Liquorice licorice (Glycyrrhiza glabra L.) is a perennial from the family of fabaceae.
Glycyrrhiza comes from the Greek words glykis – sweet, and rhiza – root. The first names of licorice, such as sweet root, sweet tree, malt root or malt testify to the particularly sweet taste of the plant, which the licorice root owes to the main component – glycyrrhizin. For medical purposes in late autumn or early spring, three or four year old shoots and plant roots are harvested.
The licorice root was known and valued several thousand years ago in China, where it was used as the main component of herbal preparations. In India, licorice was appreciated in antiquity, where to this day in a liquorice infusion bathing or pouring Buddha statue on the day commemorating his birth. Licorice was also described in ancient Greece and Rome. In Europe, the cultivation of licorice was initiated in the fifteenth century by the Benedictines. So what is the reason for such a high popularity of licorice and what health properties does it show?
Chemical composition of licorice
In the licorice root there are about 400 chemical components. Five groups of compounds can be mentioned here, such as flavonoids, triterpene saponins, coumarins, polysaccharides and essential oils.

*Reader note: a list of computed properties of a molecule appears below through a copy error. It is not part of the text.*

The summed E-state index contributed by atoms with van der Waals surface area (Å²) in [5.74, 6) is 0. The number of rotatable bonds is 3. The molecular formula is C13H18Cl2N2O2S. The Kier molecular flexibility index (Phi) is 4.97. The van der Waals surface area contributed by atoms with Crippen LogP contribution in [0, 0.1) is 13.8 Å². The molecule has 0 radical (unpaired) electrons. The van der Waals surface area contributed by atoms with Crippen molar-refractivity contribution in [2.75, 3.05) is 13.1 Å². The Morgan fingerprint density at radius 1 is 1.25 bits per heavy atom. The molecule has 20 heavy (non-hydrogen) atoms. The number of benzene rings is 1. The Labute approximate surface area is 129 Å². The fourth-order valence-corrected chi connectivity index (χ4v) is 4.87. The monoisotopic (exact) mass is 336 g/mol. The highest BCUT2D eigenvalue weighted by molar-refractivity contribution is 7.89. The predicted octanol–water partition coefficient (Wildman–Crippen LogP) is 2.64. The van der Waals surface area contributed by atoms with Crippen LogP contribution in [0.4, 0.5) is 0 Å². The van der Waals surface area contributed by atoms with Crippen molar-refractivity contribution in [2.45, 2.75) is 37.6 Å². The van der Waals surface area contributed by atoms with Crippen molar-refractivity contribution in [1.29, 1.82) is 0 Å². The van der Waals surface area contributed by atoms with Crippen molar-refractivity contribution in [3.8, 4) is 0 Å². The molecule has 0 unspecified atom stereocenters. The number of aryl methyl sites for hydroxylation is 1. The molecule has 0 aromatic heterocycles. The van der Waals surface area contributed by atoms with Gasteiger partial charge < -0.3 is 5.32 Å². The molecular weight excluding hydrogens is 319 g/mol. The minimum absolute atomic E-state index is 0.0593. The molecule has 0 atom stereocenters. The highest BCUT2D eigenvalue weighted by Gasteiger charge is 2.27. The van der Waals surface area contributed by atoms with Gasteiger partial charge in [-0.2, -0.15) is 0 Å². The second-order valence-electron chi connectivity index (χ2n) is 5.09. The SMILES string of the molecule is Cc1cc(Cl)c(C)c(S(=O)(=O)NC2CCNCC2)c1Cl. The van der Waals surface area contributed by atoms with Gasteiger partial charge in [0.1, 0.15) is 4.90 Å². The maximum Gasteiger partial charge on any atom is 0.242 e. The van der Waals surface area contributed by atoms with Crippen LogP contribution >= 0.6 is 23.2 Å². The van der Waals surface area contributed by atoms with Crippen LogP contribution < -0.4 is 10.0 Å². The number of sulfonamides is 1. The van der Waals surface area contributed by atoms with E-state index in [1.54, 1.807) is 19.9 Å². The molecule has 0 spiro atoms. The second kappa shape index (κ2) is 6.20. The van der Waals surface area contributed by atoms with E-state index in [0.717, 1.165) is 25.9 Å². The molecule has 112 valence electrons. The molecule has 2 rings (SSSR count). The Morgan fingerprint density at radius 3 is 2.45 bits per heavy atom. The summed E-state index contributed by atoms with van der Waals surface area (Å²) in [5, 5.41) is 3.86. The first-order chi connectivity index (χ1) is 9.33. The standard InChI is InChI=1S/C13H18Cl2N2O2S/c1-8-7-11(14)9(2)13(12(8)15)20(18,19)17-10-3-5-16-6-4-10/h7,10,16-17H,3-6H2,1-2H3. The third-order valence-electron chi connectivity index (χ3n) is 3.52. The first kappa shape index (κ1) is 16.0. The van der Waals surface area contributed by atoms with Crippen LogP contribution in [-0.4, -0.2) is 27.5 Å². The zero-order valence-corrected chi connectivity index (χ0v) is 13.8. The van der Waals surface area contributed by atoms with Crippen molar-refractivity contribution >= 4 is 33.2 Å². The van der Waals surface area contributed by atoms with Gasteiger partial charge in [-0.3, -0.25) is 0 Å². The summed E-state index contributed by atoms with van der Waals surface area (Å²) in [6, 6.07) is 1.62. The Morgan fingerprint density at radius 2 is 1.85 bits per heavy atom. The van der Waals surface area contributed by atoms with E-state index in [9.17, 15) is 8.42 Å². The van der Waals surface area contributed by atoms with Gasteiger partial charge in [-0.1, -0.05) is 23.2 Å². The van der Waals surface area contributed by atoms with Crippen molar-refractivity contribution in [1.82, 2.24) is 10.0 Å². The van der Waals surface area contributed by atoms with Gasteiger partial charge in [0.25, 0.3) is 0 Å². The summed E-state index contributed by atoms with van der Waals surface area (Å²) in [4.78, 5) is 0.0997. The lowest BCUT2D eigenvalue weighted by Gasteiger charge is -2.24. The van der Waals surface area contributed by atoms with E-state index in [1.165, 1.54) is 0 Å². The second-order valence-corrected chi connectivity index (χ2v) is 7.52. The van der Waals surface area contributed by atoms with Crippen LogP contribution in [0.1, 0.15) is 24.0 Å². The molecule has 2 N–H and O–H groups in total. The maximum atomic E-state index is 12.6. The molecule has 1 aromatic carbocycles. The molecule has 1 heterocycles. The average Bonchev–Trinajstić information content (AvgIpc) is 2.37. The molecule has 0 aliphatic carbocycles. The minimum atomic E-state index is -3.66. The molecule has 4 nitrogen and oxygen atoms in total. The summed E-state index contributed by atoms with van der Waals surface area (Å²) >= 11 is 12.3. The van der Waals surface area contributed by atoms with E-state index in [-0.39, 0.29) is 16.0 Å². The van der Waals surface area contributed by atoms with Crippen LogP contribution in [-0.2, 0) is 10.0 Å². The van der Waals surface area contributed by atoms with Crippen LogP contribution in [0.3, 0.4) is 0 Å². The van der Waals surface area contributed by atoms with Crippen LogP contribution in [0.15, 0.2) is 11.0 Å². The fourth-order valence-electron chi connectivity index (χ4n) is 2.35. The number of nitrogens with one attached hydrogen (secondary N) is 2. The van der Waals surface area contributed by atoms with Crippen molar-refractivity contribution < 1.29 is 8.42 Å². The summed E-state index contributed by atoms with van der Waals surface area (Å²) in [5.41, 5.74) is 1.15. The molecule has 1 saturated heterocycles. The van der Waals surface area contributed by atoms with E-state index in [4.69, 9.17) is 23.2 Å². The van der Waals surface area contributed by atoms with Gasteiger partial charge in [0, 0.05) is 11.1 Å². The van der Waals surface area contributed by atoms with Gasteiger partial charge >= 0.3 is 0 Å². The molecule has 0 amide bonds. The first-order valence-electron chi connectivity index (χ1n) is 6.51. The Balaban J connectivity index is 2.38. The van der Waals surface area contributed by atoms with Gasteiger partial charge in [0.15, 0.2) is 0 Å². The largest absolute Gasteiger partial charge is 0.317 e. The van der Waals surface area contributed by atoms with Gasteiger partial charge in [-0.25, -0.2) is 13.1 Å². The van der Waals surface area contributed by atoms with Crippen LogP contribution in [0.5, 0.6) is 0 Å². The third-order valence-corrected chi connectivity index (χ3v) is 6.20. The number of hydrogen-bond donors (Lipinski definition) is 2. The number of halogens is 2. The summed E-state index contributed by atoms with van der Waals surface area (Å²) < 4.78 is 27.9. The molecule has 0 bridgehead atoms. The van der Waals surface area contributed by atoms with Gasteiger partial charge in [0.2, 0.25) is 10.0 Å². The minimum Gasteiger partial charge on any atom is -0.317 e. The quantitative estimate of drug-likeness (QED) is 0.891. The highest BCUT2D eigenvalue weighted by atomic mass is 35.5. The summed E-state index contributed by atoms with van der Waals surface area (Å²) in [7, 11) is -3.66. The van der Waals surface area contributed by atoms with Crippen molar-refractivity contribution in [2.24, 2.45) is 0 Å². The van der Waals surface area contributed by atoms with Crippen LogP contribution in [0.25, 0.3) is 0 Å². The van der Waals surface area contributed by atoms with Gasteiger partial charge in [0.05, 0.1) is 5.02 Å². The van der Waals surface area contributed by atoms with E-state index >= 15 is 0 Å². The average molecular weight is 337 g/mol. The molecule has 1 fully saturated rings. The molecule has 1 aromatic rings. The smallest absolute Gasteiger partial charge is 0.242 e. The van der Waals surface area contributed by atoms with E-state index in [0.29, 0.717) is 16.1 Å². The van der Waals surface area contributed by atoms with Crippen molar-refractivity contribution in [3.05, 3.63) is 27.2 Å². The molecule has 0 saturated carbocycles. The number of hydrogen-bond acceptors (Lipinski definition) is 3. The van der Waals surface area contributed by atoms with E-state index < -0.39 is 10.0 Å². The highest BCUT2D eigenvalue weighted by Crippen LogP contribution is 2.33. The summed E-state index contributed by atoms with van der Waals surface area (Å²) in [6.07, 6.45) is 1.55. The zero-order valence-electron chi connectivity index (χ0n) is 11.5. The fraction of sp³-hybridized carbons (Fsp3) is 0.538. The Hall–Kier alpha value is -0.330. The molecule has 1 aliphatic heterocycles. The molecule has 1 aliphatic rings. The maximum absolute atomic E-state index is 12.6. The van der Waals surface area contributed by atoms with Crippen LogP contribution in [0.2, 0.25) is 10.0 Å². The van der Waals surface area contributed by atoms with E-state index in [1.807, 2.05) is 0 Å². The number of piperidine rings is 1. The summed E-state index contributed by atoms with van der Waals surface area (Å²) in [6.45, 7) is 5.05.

The triterpene saponins include the glycyrinic acid (glycirizin) already mentioned, which gives the licorice root a sweet taste.
The liquorice root oil contains about 30 ingredients, min. linalool, tarragon, benzoic aldehyde, fenchon and furfuryl alcohol. In addition to these compounds in the licorice root can be found starch, gums, gums, sugars, mannitol, tannins, phytosterols and proteins and amino acids.
Health and healing properties of smooth licorice
The healing properties of licorice root are associated with the presence of compounds such as saponosides and flavonoids. Saponosides display min. expectorant, antibacterial and anti-inflammatory effects. The flavonoid compounds, on the other hand, have a direct effect on the bronchial and smooth muscle cells in the gastrointestinal tract.
Effects on the function of the digestive system
Positive effects of licorice root on the digestive system and alleviation of digestive disorders have been demonstrated. Thanks to its anti-inflammatory properties, licorice has a regenerating effect on the mucous membrane of the stomach and intestines. Studies show that liquorice extracts can inhibit the growth of Helicobacter pylori bacteria, which are mainly responsible for peptic ulcer disease and gastric and duodenal cancer. Licorice supports the healing process of gastrointestinal ulcers , supports pancreatic secretion. Active compounds also prevent liver disease of the liver and protect it against the toxic effects of heavy metals.
The use of licorice is used in the auxiliary treatment of gastric and duodenal ulcers, SIBO (small intestinal bacterial growth syndrome), hypersensitivity of the large intestine and in conditions after gastrointestinal surgery, inflammation of the gastric mucosa and the risk of gastric cancer. The licorice extract also speeds up the regeneration of the intestinal mucosa and stomach after food poisoning or heartburn.